The Hypocrisy of the 8200 Affair
“The dissenters are citizen heroes,” exclaimed former Knesset Speaker and former Jewish Agency head Avraham Burg. “One would have expected the military establishment to respond to this claim by committing to look into it and fix what needs fixing,” explained popular columnist Nahum Barnea in Yedioth Ahronoth, Israel’s largest daily newspaper. “The occupation corrupts,” he claimed. “The Israeli policy is a disaster.”
What sparked this opprobrium was the decision by 43 army reservists of the elite intelligence collecting unit 8200 to send a public letter to Israel’s Prime Minister Benjamin Netanyahu saying they refused to continue performing reserve duty because they felt the work was immoral. But even as news was breaking in Israel of the letter, the “refuseniks” as they call themselves, borrowing the term from the Jewish prisoners of the Soviet Union, went trotting to The Guardian to give interviews. They claimed they wanted to disseminate “messages we feel it is very important to get across mostly to the Israeli public.” However, the fact that the largest articles on the subject so far – 7,000 words in total of interviews and statements – have been disseminated in the UK seems to belie that claim. As with most supposedly “moral” objections to Israel’s actions, this unit 8200 affair has less to do with morality than with political statements and insipient hypocrisy.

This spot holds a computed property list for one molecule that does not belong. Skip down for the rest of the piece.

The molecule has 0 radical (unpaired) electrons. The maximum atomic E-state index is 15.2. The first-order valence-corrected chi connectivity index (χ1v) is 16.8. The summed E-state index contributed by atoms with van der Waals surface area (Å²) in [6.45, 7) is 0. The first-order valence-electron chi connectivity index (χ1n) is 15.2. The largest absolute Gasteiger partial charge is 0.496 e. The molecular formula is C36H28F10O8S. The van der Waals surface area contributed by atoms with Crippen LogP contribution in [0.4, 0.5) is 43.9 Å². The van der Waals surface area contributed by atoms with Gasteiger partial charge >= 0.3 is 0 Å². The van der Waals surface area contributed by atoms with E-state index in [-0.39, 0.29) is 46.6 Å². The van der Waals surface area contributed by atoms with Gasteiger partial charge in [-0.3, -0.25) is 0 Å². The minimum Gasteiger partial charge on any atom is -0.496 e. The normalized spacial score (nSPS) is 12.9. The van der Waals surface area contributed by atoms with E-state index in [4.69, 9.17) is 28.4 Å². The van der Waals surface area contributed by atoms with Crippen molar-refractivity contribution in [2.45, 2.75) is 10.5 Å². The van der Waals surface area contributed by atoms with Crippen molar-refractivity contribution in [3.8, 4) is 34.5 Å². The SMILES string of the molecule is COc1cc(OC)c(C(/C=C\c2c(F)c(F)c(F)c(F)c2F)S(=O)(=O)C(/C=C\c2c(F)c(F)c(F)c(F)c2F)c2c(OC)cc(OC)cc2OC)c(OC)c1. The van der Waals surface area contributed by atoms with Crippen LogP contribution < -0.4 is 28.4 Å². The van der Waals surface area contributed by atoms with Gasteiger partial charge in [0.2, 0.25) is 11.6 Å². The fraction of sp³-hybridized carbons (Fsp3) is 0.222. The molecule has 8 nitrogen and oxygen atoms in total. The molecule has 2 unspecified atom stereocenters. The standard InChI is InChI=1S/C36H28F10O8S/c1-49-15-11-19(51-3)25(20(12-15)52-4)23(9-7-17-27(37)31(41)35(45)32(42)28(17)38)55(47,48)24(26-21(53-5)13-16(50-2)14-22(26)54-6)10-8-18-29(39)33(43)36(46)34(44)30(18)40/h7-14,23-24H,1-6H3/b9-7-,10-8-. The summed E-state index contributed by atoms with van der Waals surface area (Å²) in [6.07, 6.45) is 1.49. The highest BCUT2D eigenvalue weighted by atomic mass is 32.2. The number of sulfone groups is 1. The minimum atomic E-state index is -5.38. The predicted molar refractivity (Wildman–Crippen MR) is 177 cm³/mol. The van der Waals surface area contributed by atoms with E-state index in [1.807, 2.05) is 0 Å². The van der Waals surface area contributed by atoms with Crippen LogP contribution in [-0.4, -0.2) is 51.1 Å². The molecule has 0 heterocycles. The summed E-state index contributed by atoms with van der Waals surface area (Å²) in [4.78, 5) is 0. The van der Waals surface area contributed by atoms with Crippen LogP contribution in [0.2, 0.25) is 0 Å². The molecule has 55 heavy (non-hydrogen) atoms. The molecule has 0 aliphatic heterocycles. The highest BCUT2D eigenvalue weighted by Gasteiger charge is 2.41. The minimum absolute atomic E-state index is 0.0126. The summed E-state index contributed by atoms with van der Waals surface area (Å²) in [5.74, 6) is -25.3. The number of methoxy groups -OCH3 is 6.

Let’s begin with what the soldiers claimed. They argued that their work involved “infiltrating every aspect of the lives of Palestinians.” In addition, “you also need to oppress the population. You need to weaken the politics, you need to strengthen and deepen your control of Palestinian society.” They argued intelligence work was simply a means to extend Israel’s control, and that it harmed people. One reservist gave as examples the fact that intelligence gathering is used in airstrikes, like the one that killed Hamas leader Salah Shehade in 2002 and killed 14 members of his family.
The letter signers admitted that they saw parallels between Israel’s regime and other dictatorships. One told reporters that his father was Argentinian and that he saw comparisons with the Argentine dictatorship. Another interviewee claimed he had an epiphany when he watched the 2006 film ‘The Lives of Others’ about the East German Stasi; “I realized that the job I had done during my military service was that of the oppressor.”
Unsurprisingly the interviews and letter have met with support among left wing commentators in Israel. It “should be causing a public storm is not their act of refusal, but rather the practices that spurred it. Using improper means to recruit collaborators and gathering intelligence using methods that are not subject to public scrutiny are practices that should at the very least be publicly examined and debated,” Haaretz editorialized. But the real hypocrisy is that the likes of Barnea and Burg, who should know better, targeted the rule over the West Bank as the problem. Barnea claimed that the intelligence work “contributes to occupation’s maliciousness and foolishness.” Burg intoned “The more Israelis, as individuals or in groups, refuse to continue the disregard, apathy and euphoria of the occupation’s injustice, the better it will be for us, because the one who disobeys is the best.”